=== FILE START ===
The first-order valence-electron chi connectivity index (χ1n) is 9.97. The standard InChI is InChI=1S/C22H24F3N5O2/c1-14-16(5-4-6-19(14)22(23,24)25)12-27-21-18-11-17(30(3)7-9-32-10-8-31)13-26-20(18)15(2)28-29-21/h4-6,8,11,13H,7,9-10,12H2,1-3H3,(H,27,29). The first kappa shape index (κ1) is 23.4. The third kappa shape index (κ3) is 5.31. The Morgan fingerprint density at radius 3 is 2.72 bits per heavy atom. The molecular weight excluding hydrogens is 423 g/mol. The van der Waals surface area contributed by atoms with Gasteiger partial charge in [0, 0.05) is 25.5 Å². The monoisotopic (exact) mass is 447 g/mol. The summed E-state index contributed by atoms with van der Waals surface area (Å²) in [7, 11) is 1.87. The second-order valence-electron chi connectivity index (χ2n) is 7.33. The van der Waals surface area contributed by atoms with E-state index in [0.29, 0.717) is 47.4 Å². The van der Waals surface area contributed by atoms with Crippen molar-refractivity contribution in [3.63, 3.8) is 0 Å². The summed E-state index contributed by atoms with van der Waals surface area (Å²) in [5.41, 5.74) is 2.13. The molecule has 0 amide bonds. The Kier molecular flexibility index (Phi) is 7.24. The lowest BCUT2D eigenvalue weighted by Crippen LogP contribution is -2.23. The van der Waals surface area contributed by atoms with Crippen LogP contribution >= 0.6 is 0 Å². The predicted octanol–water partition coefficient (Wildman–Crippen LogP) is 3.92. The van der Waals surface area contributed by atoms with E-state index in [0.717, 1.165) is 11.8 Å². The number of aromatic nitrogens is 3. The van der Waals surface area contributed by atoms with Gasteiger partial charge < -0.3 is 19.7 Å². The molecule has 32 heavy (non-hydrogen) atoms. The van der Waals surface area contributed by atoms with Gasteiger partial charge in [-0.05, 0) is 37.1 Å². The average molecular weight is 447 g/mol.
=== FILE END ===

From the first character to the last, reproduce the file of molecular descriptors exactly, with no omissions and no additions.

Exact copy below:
The first-order valence-electron chi connectivity index (χ1n) is 9.97. The standard InChI is InChI=1S/C22H24F3N5O2/c1-14-16(5-4-6-19(14)22(23,24)25)12-27-21-18-11-17(30(3)7-9-32-10-8-31)13-26-20(18)15(2)28-29-21/h4-6,8,11,13H,7,9-10,12H2,1-3H3,(H,27,29). The first kappa shape index (κ1) is 23.4. The third kappa shape index (κ3) is 5.31. The Morgan fingerprint density at radius 3 is 2.72 bits per heavy atom. The molecular weight excluding hydrogens is 423 g/mol. The van der Waals surface area contributed by atoms with Gasteiger partial charge in [0, 0.05) is 25.5 Å². The monoisotopic (exact) mass is 447 g/mol. The summed E-state index contributed by atoms with van der Waals surface area (Å²) in [7, 11) is 1.87. The second-order valence-electron chi connectivity index (χ2n) is 7.33. The van der Waals surface area contributed by atoms with E-state index in [0.29, 0.717) is 47.4 Å². The van der Waals surface area contributed by atoms with Crippen molar-refractivity contribution in [3.63, 3.8) is 0 Å². The summed E-state index contributed by atoms with van der Waals surface area (Å²) in [5.41, 5.74) is 2.13. The molecule has 0 amide bonds. The Kier molecular flexibility index (Phi) is 7.24. The lowest BCUT2D eigenvalue weighted by Crippen LogP contribution is -2.23. The van der Waals surface area contributed by atoms with Crippen LogP contribution >= 0.6 is 0 Å². The predicted octanol–water partition coefficient (Wildman–Crippen LogP) is 3.92. The van der Waals surface area contributed by atoms with E-state index in [0.717, 1.165) is 11.8 Å². The number of aromatic nitrogens is 3. The van der Waals surface area contributed by atoms with Gasteiger partial charge < -0.3 is 19.7 Å². The molecule has 32 heavy (non-hydrogen) atoms. The van der Waals surface area contributed by atoms with Gasteiger partial charge in [-0.05, 0) is 37.1 Å². The average molecular weight is 447 g/mol.